By Tadias Staff
Updated: Wednesday, June 6, 2012
New York (TADIAS) – Last winter, when the Ethiopian Sports Federation in North America (ESFNA), a 29-year old non-profit in charge of hosting the annual Ethiopian Soccer Tournament, elected new officers and sent out a press release announcing Dallas as the location of the 2012 Soccer Tournament, we reported that the much publicized disputes among the board members seemed to have been amicably resolved. Since then, however, things have dramatically changed.
“There is an ongoing lawsuit and because of our lawyer’s advice, I can not tell you the details of how our organization was formed,” Elias Dimberu, a public relations officer for the newly established AESAONE (All Ethiopian Sports Association ONE), told TADIAS in a recent response to our inquiry. AESAONE is aggressively promoting a rival tournament at the RFK stadium in Washington, D.C. scheduled from July 1st through 7th — the same time the ESFNA sponsored tournament takes place in Dallas.
“There is no court gag order so you can speak to me about whatever you need,” said Johnny G. Berhanu, the spokesperson for the older ESFNA. “The truth is that they are all former members of ESFNA, including the ex-president who lost an election, who have chosen to set up various entities basically disregarding not only the law but the bylaws of ESFNA as well.” He added: Our bylaws say no board member of ESFNA can use ‘proprietary data’ including business contacts for their own personal use for at least two years after they leave the organization. These guys stole our corporate identity, they took our sponsor accounts. They tried locking us out of our bank account and our website. Believe it or not, we were first alerted to the whole plot by a Verizon fraud department worker, who called to tell us that a couple of those guys were trying to take out two new cell phones using our name.”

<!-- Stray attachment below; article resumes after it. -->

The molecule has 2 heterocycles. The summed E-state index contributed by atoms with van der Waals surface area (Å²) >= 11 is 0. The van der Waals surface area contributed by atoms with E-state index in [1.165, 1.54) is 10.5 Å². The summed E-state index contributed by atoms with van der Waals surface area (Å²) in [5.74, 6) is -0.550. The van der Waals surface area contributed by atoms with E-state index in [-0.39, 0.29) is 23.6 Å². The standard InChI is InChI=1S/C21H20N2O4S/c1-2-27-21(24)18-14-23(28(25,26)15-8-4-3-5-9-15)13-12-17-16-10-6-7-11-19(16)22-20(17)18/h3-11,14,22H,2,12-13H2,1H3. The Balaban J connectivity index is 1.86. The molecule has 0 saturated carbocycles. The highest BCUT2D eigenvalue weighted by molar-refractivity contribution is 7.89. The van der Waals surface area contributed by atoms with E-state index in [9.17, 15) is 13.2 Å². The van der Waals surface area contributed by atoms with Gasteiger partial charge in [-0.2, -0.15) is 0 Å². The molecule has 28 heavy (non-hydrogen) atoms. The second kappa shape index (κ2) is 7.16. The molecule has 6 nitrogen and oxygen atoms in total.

The AESAONE PR Officer disagrees, while admitting that the group was forced to re-brand itself after facing a trademark infringement lawsuit in April for its previous name, ESFNAONE. “We’ve changed the name as required by law,” Elias responded.
“It took the judge less than fifteen minutes to approve a temporary restraining order against them, which has since been extended,” Johnny remarked regarding the lawsuit. “They can never, ever be able to use our name and confuse the public again.”
And the soccer teams? “There is no shortage of Ethiopian soccer players in the Diaspora,” answered Elias. “In fact, there are way too many.” He added: “People forget that there is more than one Ethiopian team in every major city. We already have 28 teams registered from the U.S., as well as one from Australia and one from England.” According to Elias, the D.C. tournament is sponsored by MIDROC, the company owned by Ethiopian-born Saudi billionaire Mohammed al-Amoudi. “They are covering the entire tournament for three years, whatever the cost, no strings attached,” he said.
“The man has given them 2 million dollars and they are going around trying to buy players, offering them up to $10,000 in some cases,” Johnny charged. “I personally know someone in Canada who rejected their bribe.”